Kindergarten Readiness/Early Learning Basics: Learning Tools

Parents and caregivers often ask what young children need to know before kindergarten; this is the 22nd in a series of blog posts on kindergarten readiness and early learning basics. No matter the age of your little one, this will give you a general picture of what to do as your child’s very first teacher.

draw-erase2A kindergarten readiness and early learning activity that kids can do at home before coming to kindergarten or preschool is to have fun experimenting with tools such as paper, crayons, scissors, paints, erasers, and glue. Little hands need to develop their muscle strength and coordination and little people need to know these tools are fun, not scary.

Once you have crayon-proofed an area, let your child enjoy coloring with crayons, markers, and chalk. Big crayons are easier to hold than little ones. Brushes and paints are also fun as are color dabbers and even q-tips. Food coloring diluted with water is another way to apply color to paper. Speaking of paper, old wrapping paper is blank on one side and even cereal boxes are good and sturdy for coloring or gluing.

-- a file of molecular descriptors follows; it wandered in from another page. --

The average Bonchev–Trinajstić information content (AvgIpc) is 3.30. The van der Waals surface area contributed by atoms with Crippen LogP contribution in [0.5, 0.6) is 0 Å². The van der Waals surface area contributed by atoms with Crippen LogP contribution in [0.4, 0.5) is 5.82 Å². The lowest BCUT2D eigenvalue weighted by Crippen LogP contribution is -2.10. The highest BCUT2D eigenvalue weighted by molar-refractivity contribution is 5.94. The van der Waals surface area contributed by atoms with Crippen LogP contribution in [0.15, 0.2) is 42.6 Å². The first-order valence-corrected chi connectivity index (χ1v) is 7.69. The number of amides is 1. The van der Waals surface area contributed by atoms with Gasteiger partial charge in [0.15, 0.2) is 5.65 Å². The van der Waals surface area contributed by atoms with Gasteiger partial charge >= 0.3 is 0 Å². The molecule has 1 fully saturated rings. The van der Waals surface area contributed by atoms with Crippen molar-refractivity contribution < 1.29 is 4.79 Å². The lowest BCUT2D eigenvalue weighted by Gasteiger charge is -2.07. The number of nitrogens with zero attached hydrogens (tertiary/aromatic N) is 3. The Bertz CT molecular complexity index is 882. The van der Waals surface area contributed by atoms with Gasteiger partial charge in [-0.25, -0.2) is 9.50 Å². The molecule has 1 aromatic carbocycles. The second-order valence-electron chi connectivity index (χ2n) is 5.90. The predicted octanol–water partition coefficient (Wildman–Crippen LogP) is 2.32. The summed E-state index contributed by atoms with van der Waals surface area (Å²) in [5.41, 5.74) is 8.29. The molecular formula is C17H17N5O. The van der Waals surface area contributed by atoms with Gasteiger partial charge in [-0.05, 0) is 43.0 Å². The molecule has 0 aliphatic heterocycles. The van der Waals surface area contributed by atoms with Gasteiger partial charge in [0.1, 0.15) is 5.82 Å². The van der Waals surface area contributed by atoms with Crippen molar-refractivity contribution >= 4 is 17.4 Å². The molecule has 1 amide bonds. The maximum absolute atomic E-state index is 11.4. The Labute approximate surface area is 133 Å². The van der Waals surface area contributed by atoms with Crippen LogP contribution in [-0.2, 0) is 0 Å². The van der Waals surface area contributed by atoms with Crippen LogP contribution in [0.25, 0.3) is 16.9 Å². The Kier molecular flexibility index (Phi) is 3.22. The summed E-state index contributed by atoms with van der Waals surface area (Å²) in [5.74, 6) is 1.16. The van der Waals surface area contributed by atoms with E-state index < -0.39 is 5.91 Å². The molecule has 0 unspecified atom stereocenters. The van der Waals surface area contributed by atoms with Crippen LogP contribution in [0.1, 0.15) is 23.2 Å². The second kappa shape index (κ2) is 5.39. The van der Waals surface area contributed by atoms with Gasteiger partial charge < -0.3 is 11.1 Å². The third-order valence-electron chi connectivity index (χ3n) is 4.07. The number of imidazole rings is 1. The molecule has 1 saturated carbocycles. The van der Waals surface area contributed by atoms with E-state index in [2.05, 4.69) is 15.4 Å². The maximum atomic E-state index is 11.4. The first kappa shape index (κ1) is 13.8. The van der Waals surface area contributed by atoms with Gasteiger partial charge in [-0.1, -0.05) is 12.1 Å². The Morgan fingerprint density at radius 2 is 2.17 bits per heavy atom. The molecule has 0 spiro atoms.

Glue comes white, clear, colored, premixed with sparkles, and even glow-in-the-dark, everything it seems but easy-close. Glue sticks and liquid glue both seem to have challenges with lids. With kids, sometimes the challenge is not to have more glue on them than the project, but kids often enjoy activities with glue.

Scissors are tricky to figure out. Did you know playdough is super easy to cut? Plus it can be put back together and used over and over. Playdough is another great learning tool. Rolling, smoothing,  and smooshing give small muscles lots of exercise.

In addition to the physical benefits of using learning tools, they also give children an opportunity to be creative. With crafts or other projects, kids get to think, plan and organize. They learn the vocabulary that relates to tools and have the chance to explain and tell about what they are doing. Some children are more interested in using tools than others, but having a variety of materials for them to explore makes them more appealing. Do you have some learning tools for your child’s learning and play?


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